Ranges and Generating Arrays in JavaScript

Have any of you found cool ways of generating arrays in js. I don't have to do this very often, but this is the best way I've found to do it.

const firstTenSqaures = Array.from(Array(10), (_, i) => i ** 2)

I’d suggest avoiding the Array constructor entirely - use { length: 10 } instead of Array(10).

Yeah, I know you can do that { length: 10 }, but that kind of looks like magic. Why should the Array constructor be avoided?

Because it creates a sparse array.

Right. I didn't think that would really matter here. What about?

const tenTens = new Array(10).fill(10)

I'm not sure what qualifies as cool but generators provide a lot of fun!

Array.from((function*() {
  for (let i = 0; i < 10; i++) yield i ** 2;
})()); // [0, 1, 4, 9, 16, 25, 36, 49, 64, 81]

There's also a range proposal: Iterator.range()

That would also be good. I feel like the question could also be phrased, what's the least ugly way to do this in js :joy:

Please refer to the active thread:

That just returns [10, 10, 10, 10, 10, 10, 10, 10, 10, 10]. If you're looking for a range, Array.prototype.fill is probably not what you're looking for.

Now if only we could get implementors to optimize it correctly.

I usually do something like:

const myRange = [...new Array(33)]
  .map((item, index) => index + 10);

But we really need a standard range functionality

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Right, I was just pointing this out as maybe an acceptable case to use the array constructor.

That's kind of esoteric knowledge that {length: n} works as an array under the hood, imo. Or is an "arrayLike" I guess.

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The problem of unintuitive code in generating arrays in JavaScript can be solved as follows:

  • Knowing the 'Number' (an unobvious pun) of array items needed.
  • Generating the array using a getter defined on the 'Number';

/* x is used as a variable below in order to bring in a sense of multiplication by some value to give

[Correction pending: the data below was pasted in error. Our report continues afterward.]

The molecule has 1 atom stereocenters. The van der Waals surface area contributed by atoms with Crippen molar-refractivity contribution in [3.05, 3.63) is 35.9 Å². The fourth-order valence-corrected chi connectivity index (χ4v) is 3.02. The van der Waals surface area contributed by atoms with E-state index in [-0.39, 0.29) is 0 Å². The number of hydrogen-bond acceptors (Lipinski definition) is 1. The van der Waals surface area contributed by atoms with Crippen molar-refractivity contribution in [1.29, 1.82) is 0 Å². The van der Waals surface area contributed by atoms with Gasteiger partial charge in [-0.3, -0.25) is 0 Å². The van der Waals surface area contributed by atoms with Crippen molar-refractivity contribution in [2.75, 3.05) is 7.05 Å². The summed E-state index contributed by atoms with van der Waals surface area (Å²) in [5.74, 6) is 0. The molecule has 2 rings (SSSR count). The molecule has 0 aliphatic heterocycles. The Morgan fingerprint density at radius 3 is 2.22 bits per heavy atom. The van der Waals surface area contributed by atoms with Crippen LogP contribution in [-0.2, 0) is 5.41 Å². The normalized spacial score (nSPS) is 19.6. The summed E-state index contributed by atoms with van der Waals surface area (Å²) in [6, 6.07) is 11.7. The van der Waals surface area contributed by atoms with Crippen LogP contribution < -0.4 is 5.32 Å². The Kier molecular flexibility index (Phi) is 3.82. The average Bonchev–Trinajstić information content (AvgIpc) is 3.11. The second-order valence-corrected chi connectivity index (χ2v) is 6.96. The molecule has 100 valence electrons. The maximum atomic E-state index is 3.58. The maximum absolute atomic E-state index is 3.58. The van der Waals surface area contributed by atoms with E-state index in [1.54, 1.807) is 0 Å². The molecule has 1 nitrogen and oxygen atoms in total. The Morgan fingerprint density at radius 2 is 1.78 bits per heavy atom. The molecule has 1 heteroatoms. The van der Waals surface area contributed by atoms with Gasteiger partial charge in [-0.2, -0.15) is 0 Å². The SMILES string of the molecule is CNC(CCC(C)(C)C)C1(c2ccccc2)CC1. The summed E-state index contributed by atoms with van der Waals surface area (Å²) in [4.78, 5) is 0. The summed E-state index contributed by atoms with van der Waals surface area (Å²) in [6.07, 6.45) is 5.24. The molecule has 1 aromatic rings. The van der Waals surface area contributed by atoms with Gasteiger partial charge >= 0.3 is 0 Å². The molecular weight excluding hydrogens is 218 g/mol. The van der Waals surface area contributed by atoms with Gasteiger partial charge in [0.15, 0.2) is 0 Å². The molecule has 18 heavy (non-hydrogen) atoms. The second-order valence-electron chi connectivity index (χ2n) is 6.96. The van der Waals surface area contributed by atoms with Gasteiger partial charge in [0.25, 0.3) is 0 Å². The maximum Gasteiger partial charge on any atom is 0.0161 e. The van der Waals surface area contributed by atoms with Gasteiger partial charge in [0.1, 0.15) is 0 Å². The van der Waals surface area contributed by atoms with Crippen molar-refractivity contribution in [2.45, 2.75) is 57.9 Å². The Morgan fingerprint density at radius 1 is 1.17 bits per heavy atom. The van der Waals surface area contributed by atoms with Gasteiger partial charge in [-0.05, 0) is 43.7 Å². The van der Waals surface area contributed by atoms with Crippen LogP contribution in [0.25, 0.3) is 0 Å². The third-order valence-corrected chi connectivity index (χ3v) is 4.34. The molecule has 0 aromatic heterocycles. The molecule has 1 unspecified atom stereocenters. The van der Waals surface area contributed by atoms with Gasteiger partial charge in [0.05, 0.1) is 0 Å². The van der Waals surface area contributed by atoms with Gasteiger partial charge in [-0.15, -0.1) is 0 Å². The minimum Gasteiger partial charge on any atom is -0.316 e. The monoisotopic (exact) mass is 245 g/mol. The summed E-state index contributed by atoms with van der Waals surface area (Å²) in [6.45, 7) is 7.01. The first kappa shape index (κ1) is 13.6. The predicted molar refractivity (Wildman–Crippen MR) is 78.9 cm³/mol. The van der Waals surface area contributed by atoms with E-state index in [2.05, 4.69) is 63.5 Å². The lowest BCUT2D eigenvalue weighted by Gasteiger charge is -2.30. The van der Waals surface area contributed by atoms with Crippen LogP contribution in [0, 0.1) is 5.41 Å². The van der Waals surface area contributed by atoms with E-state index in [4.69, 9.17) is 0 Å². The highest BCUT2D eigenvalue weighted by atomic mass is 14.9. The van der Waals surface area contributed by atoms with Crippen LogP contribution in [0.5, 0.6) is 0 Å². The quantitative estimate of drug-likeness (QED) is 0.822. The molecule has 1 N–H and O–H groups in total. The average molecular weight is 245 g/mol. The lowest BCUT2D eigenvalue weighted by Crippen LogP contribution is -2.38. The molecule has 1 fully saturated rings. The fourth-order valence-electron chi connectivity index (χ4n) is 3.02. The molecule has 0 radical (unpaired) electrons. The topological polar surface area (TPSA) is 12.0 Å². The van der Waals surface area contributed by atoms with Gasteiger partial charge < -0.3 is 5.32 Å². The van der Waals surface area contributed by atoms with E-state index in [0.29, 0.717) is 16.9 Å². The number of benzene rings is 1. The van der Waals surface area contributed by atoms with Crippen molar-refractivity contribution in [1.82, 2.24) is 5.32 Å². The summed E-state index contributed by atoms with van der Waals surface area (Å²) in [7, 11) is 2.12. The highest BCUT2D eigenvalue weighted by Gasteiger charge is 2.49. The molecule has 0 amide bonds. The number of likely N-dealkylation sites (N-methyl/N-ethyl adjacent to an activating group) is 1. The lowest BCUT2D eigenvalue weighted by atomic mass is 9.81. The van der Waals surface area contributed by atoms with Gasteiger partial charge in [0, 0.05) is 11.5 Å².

* an array, in this case, as a result
const x  = Symbol ? Symbol() : '1bda4e5b-9819-49f0-bcb3-946697b3b663';
//Symbol() does not return a string as its unique id

//x is defined on the Number.prototype object as a getter
Object.defineProperty(Number.prototype, x, {
  get() {
    /* this.valueOf below return the number that is currently accessing x as a property
    let arg=[], n=this.valueOf(), i=0;
    for(; i++<n; arg[i-1]=i-1); return arg;

/*syntaxes such as 5.x, 10.x won't work because the JavaScript compiler cannot be sure whether
  * the dot is for a floating point number or for object property accession.
  * it is safe to use syntaxes such as 5[x], 10[x]
5[x] // [0, 1, 2, 3, 4]
200[x] // [0, 1, ..., 199]

Hopefully this helps someone, I look forward to corrections and code improvements

syntaxes such as 5.x, 10.x won't work because the JavaScript compiler cannot be sure whether the dot is for a floating point number or for object property accession.

To solve the syntax issue, you can write 5..x, but the real issue is that this accesses the property called x instead of using the expression x.

Also, speaking of modifying prototypes, maybe someone would enjoy a proxy treat:

  new Proxy(Object.prototype, {
    get(t, p, r) {
      if (typeof p === "string") {
        const np = Number(p);
        if (Number.isFinite(np)) {
          const n = Number(r);
          return (function* () {
            if (n < np) {
              for (let i = n; i < np; i++) {
                yield i;
            } else {
              for (let i = n; i > np; i--) {
                yield i;
      return Reflect.get(t, p, r);

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That’s cool. 5..x looks like a range, but it’s backwards in this case. 0..5

Unfortunately 0..5 is not valid syntax. But I'm trying to think of some other way like 1..x=100

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1..to10, 1..to(10), and 1..to[10] are all possible designs. The issue is that they all create string properties which could harm forward compatibility. Number properties are less dangerous in this regard.

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I think that's the closest thing to operator-overloading in JS. I'm not sure if I should feel amazed or horrified, haha (No offense intended! That code is actually a very interesting proof-of-concept. I like it :+1:)

What's this supposed to do, I put this into the terminal and it spat out caught TypeError: 0[5] is not iterable

All these are pretty gross honestly, maybe just a range function would be the way to go :joy: range(0, 5)

Without installing any npm dependencies, I'm pretty happy with

const firstTenSqaures = Array.from({ length: 10 }, (_, i) => i ** 2)

The times I actually need ranges in js is pretty seldom, but still an interesting topic.

@seekr3 Did you run the previous line, which basically hijacks Number.prototype?

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